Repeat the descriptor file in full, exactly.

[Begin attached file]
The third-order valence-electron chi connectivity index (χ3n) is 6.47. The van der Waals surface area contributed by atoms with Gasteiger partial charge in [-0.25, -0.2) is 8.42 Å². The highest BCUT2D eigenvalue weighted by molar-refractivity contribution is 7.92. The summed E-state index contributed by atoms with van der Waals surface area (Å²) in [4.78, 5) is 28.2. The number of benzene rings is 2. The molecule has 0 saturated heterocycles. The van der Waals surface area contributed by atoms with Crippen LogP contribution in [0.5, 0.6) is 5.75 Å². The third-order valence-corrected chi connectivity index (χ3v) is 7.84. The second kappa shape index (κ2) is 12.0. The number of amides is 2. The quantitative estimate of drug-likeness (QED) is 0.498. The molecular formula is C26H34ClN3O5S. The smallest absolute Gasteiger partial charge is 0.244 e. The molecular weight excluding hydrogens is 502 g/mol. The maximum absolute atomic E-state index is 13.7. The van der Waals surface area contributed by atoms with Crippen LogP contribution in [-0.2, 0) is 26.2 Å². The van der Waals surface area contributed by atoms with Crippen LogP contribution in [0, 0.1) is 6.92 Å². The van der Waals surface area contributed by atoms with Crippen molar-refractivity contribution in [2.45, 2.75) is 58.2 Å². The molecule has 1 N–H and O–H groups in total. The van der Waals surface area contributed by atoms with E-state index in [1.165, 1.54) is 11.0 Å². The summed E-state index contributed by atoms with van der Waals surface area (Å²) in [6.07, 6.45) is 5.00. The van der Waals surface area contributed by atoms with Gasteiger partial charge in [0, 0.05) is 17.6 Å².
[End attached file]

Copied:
The third-order valence-electron chi connectivity index (χ3n) is 6.47. The van der Waals surface area contributed by atoms with Gasteiger partial charge in [-0.25, -0.2) is 8.42 Å². The highest BCUT2D eigenvalue weighted by molar-refractivity contribution is 7.92. The summed E-state index contributed by atoms with van der Waals surface area (Å²) in [4.78, 5) is 28.2. The number of benzene rings is 2. The molecule has 0 saturated heterocycles. The van der Waals surface area contributed by atoms with Crippen LogP contribution in [0.5, 0.6) is 5.75 Å². The third-order valence-corrected chi connectivity index (χ3v) is 7.84. The second kappa shape index (κ2) is 12.0. The number of amides is 2. The quantitative estimate of drug-likeness (QED) is 0.498. The molecular formula is C26H34ClN3O5S. The smallest absolute Gasteiger partial charge is 0.244 e. The molecular weight excluding hydrogens is 502 g/mol. The maximum absolute atomic E-state index is 13.7. The van der Waals surface area contributed by atoms with Crippen LogP contribution in [-0.2, 0) is 26.2 Å². The van der Waals surface area contributed by atoms with Crippen LogP contribution in [0, 0.1) is 6.92 Å². The van der Waals surface area contributed by atoms with Crippen molar-refractivity contribution in [2.45, 2.75) is 58.2 Å². The molecule has 1 N–H and O–H groups in total. The van der Waals surface area contributed by atoms with E-state index in [1.165, 1.54) is 11.0 Å². The summed E-state index contributed by atoms with van der Waals surface area (Å²) in [6.07, 6.45) is 5.00. The van der Waals surface area contributed by atoms with Gasteiger partial charge in [0, 0.05) is 17.6 Å².